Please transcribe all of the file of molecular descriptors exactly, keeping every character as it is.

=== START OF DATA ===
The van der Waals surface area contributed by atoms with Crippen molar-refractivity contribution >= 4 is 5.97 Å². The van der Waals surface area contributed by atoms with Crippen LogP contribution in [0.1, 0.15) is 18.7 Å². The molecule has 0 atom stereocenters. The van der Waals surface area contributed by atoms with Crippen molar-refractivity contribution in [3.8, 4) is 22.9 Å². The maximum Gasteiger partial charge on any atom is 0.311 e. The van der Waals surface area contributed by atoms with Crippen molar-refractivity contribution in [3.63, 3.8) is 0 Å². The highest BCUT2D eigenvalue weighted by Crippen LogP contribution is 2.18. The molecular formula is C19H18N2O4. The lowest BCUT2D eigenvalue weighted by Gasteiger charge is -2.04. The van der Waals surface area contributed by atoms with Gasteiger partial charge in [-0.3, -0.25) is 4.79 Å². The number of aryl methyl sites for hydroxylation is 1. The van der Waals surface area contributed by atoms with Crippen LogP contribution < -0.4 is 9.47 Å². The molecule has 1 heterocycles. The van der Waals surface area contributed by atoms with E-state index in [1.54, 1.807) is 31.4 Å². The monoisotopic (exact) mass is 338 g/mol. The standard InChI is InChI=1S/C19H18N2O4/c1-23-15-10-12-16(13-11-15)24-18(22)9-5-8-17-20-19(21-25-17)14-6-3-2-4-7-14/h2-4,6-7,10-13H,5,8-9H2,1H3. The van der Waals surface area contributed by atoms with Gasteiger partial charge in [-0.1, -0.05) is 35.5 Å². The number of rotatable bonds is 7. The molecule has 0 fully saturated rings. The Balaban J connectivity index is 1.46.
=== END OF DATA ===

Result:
The van der Waals surface area contributed by atoms with Crippen molar-refractivity contribution >= 4 is 5.97 Å². The van der Waals surface area contributed by atoms with Crippen LogP contribution in [0.1, 0.15) is 18.7 Å². The molecule has 0 atom stereocenters. The van der Waals surface area contributed by atoms with Crippen molar-refractivity contribution in [3.8, 4) is 22.9 Å². The maximum Gasteiger partial charge on any atom is 0.311 e. The van der Waals surface area contributed by atoms with Crippen molar-refractivity contribution in [3.63, 3.8) is 0 Å². The highest BCUT2D eigenvalue weighted by Crippen LogP contribution is 2.18. The molecular formula is C19H18N2O4. The lowest BCUT2D eigenvalue weighted by Gasteiger charge is -2.04. The van der Waals surface area contributed by atoms with Gasteiger partial charge in [-0.3, -0.25) is 4.79 Å². The number of aryl methyl sites for hydroxylation is 1. The van der Waals surface area contributed by atoms with Crippen LogP contribution < -0.4 is 9.47 Å². The molecule has 1 heterocycles. The van der Waals surface area contributed by atoms with E-state index in [1.54, 1.807) is 31.4 Å². The monoisotopic (exact) mass is 338 g/mol. The standard InChI is InChI=1S/C19H18N2O4/c1-23-15-10-12-16(13-11-15)24-18(22)9-5-8-17-20-19(21-25-17)14-6-3-2-4-7-14/h2-4,6-7,10-13H,5,8-9H2,1H3. The van der Waals surface area contributed by atoms with Gasteiger partial charge in [-0.1, -0.05) is 35.5 Å². The number of rotatable bonds is 7. The molecule has 0 fully saturated rings. The Balaban J connectivity index is 1.46.